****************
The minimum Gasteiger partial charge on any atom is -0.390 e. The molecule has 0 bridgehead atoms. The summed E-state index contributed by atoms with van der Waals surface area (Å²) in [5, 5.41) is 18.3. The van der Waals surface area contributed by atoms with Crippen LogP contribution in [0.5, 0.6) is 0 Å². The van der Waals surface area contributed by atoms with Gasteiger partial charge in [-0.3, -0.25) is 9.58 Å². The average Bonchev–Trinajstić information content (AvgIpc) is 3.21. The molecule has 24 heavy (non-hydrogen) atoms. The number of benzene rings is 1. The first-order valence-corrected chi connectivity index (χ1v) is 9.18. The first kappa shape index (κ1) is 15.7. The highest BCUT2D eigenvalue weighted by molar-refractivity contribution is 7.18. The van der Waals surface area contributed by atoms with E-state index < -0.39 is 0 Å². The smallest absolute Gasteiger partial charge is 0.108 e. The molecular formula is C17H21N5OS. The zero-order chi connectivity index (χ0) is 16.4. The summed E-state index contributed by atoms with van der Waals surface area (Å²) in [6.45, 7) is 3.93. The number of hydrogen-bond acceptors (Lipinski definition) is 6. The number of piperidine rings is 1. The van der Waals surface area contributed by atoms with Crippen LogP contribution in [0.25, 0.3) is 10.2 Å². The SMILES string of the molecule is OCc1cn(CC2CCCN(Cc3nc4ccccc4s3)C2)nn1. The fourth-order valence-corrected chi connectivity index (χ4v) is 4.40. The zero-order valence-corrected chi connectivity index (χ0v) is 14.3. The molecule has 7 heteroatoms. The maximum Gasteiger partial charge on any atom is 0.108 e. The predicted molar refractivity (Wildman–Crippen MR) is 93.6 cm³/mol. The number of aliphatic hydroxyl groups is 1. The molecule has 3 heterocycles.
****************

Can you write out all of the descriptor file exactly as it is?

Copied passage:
The minimum Gasteiger partial charge on any atom is -0.390 e. The molecule has 0 bridgehead atoms. The summed E-state index contributed by atoms with van der Waals surface area (Å²) in [5, 5.41) is 18.3. The van der Waals surface area contributed by atoms with Crippen LogP contribution in [0.5, 0.6) is 0 Å². The van der Waals surface area contributed by atoms with Gasteiger partial charge in [-0.3, -0.25) is 9.58 Å². The average Bonchev–Trinajstić information content (AvgIpc) is 3.21. The molecule has 24 heavy (non-hydrogen) atoms. The number of benzene rings is 1. The first-order valence-corrected chi connectivity index (χ1v) is 9.18. The first kappa shape index (κ1) is 15.7. The highest BCUT2D eigenvalue weighted by molar-refractivity contribution is 7.18. The van der Waals surface area contributed by atoms with E-state index < -0.39 is 0 Å². The smallest absolute Gasteiger partial charge is 0.108 e. The molecular formula is C17H21N5OS. The zero-order chi connectivity index (χ0) is 16.4. The summed E-state index contributed by atoms with van der Waals surface area (Å²) in [6.45, 7) is 3.93. The number of hydrogen-bond acceptors (Lipinski definition) is 6. The number of piperidine rings is 1. The van der Waals surface area contributed by atoms with Crippen LogP contribution in [0.25, 0.3) is 10.2 Å². The SMILES string of the molecule is OCc1cn(CC2CCCN(Cc3nc4ccccc4s3)C2)nn1. The fourth-order valence-corrected chi connectivity index (χ4v) is 4.40. The zero-order valence-corrected chi connectivity index (χ0v) is 14.3. The molecule has 7 heteroatoms. The maximum Gasteiger partial charge on any atom is 0.108 e. The predicted molar refractivity (Wildman–Crippen MR) is 93.6 cm³/mol. The number of aliphatic hydroxyl groups is 1. The molecule has 3 heterocycles.